A group of prominent lawyer-cyclists wants the province to intervene in the city’s John Street revitalization plan because it offers too little to cyclists and too much to drivers, they say.
Alan Heisey, Brian Iler, Laura Dean and Ian Flett — all of whom say they ride on John to get to and from work — made their written request to Environment Minister Glen Murray late last month.
Great news. Very soon, there will be new wayfinding signs from 11 GO Stations near the Waterfront Trail – so you can travel on the train and easily get to and explore the waterfront by bike:
SIGNAGE COMING IN 2017!
“Trail to GO” is a new, soon-to-be signed network of low traffic or traffic-free connections between eleven GO stations and 300kms+ of the Great Lakes Waterfront Trail.
“Trail to GO” – the easy way to travel from Trail to train (or bus) and back again
- Tired of traffic on the way to the train station?
- Want to explore the Great Lakes Region by foot or bike, without driving kilometres to get there?
Use “Trail to GO” routes to connect between the Great Lakes Waterfront Trail and GO Transit for your daily commute, and to explore the region!
Talk about efficient bureaucracy! Only two weeks after someone attached plungers (!!) to the road on a bikelane that was being used by cars as a right turn lane, the city of Wichita said “hey, good idea!” and ran with it.
Hello Bloor Viaduct. Am I right people?
Two weeks after two rows of plungers set up to temporarily protect a Wichita bike lane went viral around the world, the City of Wichita has decided that come to think of it, those plungers were making a pretty good point.
This week, Kansas’ largest city spent about $1,000 to order and install permanent flexposts for installation along 100 feet of the bike lane, which had often been encroached on by people using the space as an illegal turn lane for their cars.
The new flexposts, which will stand in the footprints of the anonymously installed plungers, should prevent that by creating a very short stretch of protected bike lane.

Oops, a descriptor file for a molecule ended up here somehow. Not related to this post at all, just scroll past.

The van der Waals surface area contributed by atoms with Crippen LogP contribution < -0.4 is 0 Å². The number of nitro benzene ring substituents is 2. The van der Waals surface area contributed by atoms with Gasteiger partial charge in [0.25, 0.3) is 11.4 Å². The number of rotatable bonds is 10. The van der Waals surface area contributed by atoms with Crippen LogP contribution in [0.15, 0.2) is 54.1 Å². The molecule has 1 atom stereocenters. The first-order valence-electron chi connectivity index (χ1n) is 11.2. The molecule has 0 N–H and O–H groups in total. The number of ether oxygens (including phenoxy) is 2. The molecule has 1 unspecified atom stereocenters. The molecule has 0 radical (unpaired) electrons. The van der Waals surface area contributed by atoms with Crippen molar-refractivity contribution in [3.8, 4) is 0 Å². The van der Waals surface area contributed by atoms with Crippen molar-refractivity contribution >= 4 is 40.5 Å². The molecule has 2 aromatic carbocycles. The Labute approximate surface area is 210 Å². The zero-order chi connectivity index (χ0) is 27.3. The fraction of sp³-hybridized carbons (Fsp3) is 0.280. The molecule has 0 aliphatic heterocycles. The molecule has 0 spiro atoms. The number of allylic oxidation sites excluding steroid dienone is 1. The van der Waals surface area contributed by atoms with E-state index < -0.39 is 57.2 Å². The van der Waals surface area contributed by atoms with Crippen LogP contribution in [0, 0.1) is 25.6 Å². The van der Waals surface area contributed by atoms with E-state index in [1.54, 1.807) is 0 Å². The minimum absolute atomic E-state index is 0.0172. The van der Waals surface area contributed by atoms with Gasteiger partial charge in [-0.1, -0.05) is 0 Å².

“Winning the Door Prize” is on the rise (as I experienced last fall). Also keep in mind that these are only *reported* incidents… the actual amount is likely higher. Click through to the article, which includes a list of things Cycle Toronto recommend the City, the Province, drivers and cyclists do.
Incidents of “dooring,” when a cyclist is hit by an opening car door, are on the rise in Toronto, says a cycling advocacy group, which is calling on the city to address the problem in its road safety plan.
The number of dooring collisions went up in 2015 and 2016, Cycle Toronto said in a release, citing figures provided to them by Toronto police. According to the data, dooring incidents were up 58 per cent in 2016 compared to 2014.
Great to see more cyclists using Bloor (especially NEW cyclists), but the fact that the city is planning on changing things partway through the pilot is a concern. I’m all for developmental evaluation techniques when warranted, but I don’t know if they are warranted for something like this. Making decisions with a partial dataset (fall and winter data) while still waiting for more data (spring and summer) should be done with extreme care.
A report released Friday shows that there has been a 36 per cent increase in cyclist traffic on Bloor Street, from approximately 3,300 users daily to 4,500. Of that increase, 25 per cent can be attributed to new cyclists.
“I think we’re going to see a lot more cyclists using the lane,” said Barbara Gray, the city’s general manger of transportation services. “This kind of protected bike lane makes everyone feel safer riding along the corridor.”